Brain injury in the preterm infant

Over the past 40 years there has been a dramatic increase in the survival of preterm infants, driven by technological improvements in ventilator management, improved nutrition and high quality nursing care. The increase in survival rates raised the concern that there would be an increase in adverse outcome and neuro- disability, placing a burden on medical and educational resources and on families who have to live with a disabled child. In 1995 a prospective study into the survival and long term neurodevelopmental outcome of all infants in the UK born over a 10 month period at 25 or fewer weeks’ gestation was carried out. These infants were followed up at 21⁄2 and 6 years of age (Wood et al, NEJM, 2000; Marlow et al, NEJM, 2005); in the latter study 241 surviving children were studied at early school age and compared with their classmates who were born at term. Whilst 20% of the children assessed had no problems, 22% had severe disability, such as severe cerebral palsy, very low cognitive scores, blindness or profound deafness. Of the remaining 58%, 24% had moderate disability such as cerebral palsy (but walking), cognitive scores in the special needs range and/or lesser degrees of visual or hearing impairment; 34% had milder problems such as wearing glasses, a squint or low/normal cognitive scores. Minimising adverse neurodevelopmental outcome following preterm birth therefore remains a major challenge for neonatologists.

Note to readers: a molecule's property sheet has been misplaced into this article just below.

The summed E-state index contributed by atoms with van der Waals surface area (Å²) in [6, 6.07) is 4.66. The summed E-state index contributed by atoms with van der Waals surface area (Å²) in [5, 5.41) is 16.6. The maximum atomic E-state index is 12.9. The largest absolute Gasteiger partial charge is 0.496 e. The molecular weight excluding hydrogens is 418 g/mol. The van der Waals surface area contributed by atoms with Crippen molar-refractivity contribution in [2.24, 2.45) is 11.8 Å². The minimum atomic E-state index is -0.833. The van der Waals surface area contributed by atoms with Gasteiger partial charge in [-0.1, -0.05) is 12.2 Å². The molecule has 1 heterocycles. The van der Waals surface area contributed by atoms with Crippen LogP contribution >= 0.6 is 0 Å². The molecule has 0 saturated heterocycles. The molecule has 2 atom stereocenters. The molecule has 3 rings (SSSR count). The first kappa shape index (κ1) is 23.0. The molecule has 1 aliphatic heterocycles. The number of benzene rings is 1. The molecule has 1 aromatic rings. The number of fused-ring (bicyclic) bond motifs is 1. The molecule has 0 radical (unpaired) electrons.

The most common cerebral lesions affecting preterm infants are a consequence of bleeding into the germinal matrix. Although cystic periventricular leucomalacia (PVL) is less common, it is thought more subtle lesions in the periventricular white matter, often not visible on cranial ultrasound, are responsible for adverse neurodevelopmental outcome in this group of infants.